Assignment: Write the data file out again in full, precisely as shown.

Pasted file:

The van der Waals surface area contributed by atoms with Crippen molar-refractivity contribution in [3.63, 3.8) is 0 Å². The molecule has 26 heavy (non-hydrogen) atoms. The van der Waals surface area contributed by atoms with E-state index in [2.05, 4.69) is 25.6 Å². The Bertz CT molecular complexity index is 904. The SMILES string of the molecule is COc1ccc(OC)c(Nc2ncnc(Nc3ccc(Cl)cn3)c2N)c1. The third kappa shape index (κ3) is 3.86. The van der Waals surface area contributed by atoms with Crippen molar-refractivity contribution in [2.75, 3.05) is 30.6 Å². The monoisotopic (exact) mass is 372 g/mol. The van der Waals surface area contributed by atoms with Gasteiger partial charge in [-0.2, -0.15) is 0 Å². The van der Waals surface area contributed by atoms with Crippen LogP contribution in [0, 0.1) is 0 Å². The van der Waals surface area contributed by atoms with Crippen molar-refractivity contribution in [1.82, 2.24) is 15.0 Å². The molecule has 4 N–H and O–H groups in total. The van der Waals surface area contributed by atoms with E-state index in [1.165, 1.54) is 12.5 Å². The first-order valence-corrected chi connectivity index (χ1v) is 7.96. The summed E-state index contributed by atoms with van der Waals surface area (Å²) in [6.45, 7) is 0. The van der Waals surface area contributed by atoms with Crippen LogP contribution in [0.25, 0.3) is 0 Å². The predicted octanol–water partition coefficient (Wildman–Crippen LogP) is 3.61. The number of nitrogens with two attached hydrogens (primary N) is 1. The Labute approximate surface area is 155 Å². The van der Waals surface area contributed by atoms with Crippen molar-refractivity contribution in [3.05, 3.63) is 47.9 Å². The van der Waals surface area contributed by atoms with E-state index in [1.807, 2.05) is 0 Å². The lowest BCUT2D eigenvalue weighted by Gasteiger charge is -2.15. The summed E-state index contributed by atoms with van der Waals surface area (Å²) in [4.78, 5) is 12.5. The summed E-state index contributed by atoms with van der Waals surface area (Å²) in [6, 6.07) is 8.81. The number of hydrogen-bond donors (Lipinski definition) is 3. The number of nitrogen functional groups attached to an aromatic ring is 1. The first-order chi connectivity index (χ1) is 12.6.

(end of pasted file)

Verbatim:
The van der Waals surface area contributed by atoms with Crippen molar-refractivity contribution in [3.63, 3.8) is 0 Å². The molecule has 26 heavy (non-hydrogen) atoms. The van der Waals surface area contributed by atoms with E-state index in [2.05, 4.69) is 25.6 Å². The Bertz CT molecular complexity index is 904. The SMILES string of the molecule is COc1ccc(OC)c(Nc2ncnc(Nc3ccc(Cl)cn3)c2N)c1. The third kappa shape index (κ3) is 3.86. The van der Waals surface area contributed by atoms with Crippen molar-refractivity contribution in [2.75, 3.05) is 30.6 Å². The monoisotopic (exact) mass is 372 g/mol. The van der Waals surface area contributed by atoms with Gasteiger partial charge in [-0.2, -0.15) is 0 Å². The van der Waals surface area contributed by atoms with Crippen LogP contribution in [0, 0.1) is 0 Å². The van der Waals surface area contributed by atoms with Crippen molar-refractivity contribution in [1.82, 2.24) is 15.0 Å². The molecule has 4 N–H and O–H groups in total. The van der Waals surface area contributed by atoms with E-state index in [1.165, 1.54) is 12.5 Å². The first-order valence-corrected chi connectivity index (χ1v) is 7.96. The summed E-state index contributed by atoms with van der Waals surface area (Å²) in [6.45, 7) is 0. The van der Waals surface area contributed by atoms with Crippen LogP contribution in [0.25, 0.3) is 0 Å². The predicted octanol–water partition coefficient (Wildman–Crippen LogP) is 3.61. The number of nitrogens with two attached hydrogens (primary N) is 1. The Labute approximate surface area is 155 Å². The van der Waals surface area contributed by atoms with Crippen molar-refractivity contribution in [3.05, 3.63) is 47.9 Å². The van der Waals surface area contributed by atoms with E-state index in [1.807, 2.05) is 0 Å². The lowest BCUT2D eigenvalue weighted by Gasteiger charge is -2.15. The summed E-state index contributed by atoms with van der Waals surface area (Å²) in [4.78, 5) is 12.5. The summed E-state index contributed by atoms with van der Waals surface area (Å²) in [6, 6.07) is 8.81. The number of hydrogen-bond donors (Lipinski definition) is 3. The number of nitrogen functional groups attached to an aromatic ring is 1. The first-order chi connectivity index (χ1) is 12.6.